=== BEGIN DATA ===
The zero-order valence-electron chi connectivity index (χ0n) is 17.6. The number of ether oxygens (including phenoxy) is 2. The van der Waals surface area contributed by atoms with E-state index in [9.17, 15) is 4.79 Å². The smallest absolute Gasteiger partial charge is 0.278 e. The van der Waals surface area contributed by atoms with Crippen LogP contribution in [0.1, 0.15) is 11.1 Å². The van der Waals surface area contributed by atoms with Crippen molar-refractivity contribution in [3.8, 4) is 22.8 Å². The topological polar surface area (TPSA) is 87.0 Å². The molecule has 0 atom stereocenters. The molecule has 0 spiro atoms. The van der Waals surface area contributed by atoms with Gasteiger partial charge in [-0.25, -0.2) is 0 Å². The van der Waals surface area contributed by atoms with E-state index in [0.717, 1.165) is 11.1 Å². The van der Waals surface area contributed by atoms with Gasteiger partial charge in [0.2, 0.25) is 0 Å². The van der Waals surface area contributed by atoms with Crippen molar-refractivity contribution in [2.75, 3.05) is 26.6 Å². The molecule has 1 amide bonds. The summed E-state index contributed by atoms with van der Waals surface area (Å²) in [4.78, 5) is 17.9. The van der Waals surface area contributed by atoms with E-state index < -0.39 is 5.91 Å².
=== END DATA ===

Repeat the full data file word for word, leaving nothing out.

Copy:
The zero-order valence-electron chi connectivity index (χ0n) is 17.6. The number of ether oxygens (including phenoxy) is 2. The van der Waals surface area contributed by atoms with E-state index in [9.17, 15) is 4.79 Å². The smallest absolute Gasteiger partial charge is 0.278 e. The van der Waals surface area contributed by atoms with Crippen LogP contribution in [0.1, 0.15) is 11.1 Å². The van der Waals surface area contributed by atoms with Crippen molar-refractivity contribution in [3.8, 4) is 22.8 Å². The topological polar surface area (TPSA) is 87.0 Å². The molecule has 0 atom stereocenters. The molecule has 0 spiro atoms. The van der Waals surface area contributed by atoms with Gasteiger partial charge in [-0.25, -0.2) is 0 Å². The van der Waals surface area contributed by atoms with E-state index in [0.717, 1.165) is 11.1 Å². The van der Waals surface area contributed by atoms with Gasteiger partial charge in [0.2, 0.25) is 0 Å². The van der Waals surface area contributed by atoms with Crippen molar-refractivity contribution in [2.75, 3.05) is 26.6 Å². The molecule has 1 amide bonds. The summed E-state index contributed by atoms with van der Waals surface area (Å²) in [4.78, 5) is 17.9. The van der Waals surface area contributed by atoms with E-state index < -0.39 is 5.91 Å².